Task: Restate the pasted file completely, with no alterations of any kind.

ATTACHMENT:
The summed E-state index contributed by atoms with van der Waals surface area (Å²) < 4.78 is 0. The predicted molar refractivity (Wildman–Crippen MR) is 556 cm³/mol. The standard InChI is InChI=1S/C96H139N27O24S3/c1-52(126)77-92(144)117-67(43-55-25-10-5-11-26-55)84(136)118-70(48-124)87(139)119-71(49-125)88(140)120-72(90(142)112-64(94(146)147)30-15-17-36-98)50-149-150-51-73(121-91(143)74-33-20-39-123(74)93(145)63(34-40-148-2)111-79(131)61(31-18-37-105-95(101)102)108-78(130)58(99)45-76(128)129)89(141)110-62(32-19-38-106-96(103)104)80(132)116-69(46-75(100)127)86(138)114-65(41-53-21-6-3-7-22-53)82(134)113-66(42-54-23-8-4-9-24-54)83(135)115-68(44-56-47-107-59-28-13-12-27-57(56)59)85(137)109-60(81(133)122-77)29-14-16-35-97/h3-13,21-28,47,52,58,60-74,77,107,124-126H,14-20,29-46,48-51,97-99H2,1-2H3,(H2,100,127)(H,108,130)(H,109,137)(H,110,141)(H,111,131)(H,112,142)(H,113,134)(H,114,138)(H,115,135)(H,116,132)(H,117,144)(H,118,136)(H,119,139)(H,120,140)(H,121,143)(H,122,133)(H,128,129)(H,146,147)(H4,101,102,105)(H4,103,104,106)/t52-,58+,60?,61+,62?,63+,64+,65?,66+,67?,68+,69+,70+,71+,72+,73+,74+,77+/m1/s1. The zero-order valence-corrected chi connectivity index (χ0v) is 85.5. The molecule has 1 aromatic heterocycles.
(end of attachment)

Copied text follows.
The summed E-state index contributed by atoms with van der Waals surface area (Å²) < 4.78 is 0. The predicted molar refractivity (Wildman–Crippen MR) is 556 cm³/mol. The standard InChI is InChI=1S/C96H139N27O24S3/c1-52(126)77-92(144)117-67(43-55-25-10-5-11-26-55)84(136)118-70(48-124)87(139)119-71(49-125)88(140)120-72(90(142)112-64(94(146)147)30-15-17-36-98)50-149-150-51-73(121-91(143)74-33-20-39-123(74)93(145)63(34-40-148-2)111-79(131)61(31-18-37-105-95(101)102)108-78(130)58(99)45-76(128)129)89(141)110-62(32-19-38-106-96(103)104)80(132)116-69(46-75(100)127)86(138)114-65(41-53-21-6-3-7-22-53)82(134)113-66(42-54-23-8-4-9-24-54)83(135)115-68(44-56-47-107-59-28-13-12-27-57(56)59)85(137)109-60(81(133)122-77)29-14-16-35-97/h3-13,21-28,47,52,58,60-74,77,107,124-126H,14-20,29-46,48-51,97-99H2,1-2H3,(H2,100,127)(H,108,130)(H,109,137)(H,110,141)(H,111,131)(H,112,142)(H,113,134)(H,114,138)(H,115,135)(H,116,132)(H,117,144)(H,118,136)(H,119,139)(H,120,140)(H,121,143)(H,122,133)(H,128,129)(H,146,147)(H4,101,102,105)(H4,103,104,106)/t52-,58+,60?,61+,62?,63+,64+,65?,66+,67?,68+,69+,70+,71+,72+,73+,74+,77+/m1/s1. The zero-order valence-corrected chi connectivity index (χ0v) is 85.5. The molecule has 1 aromatic heterocycles.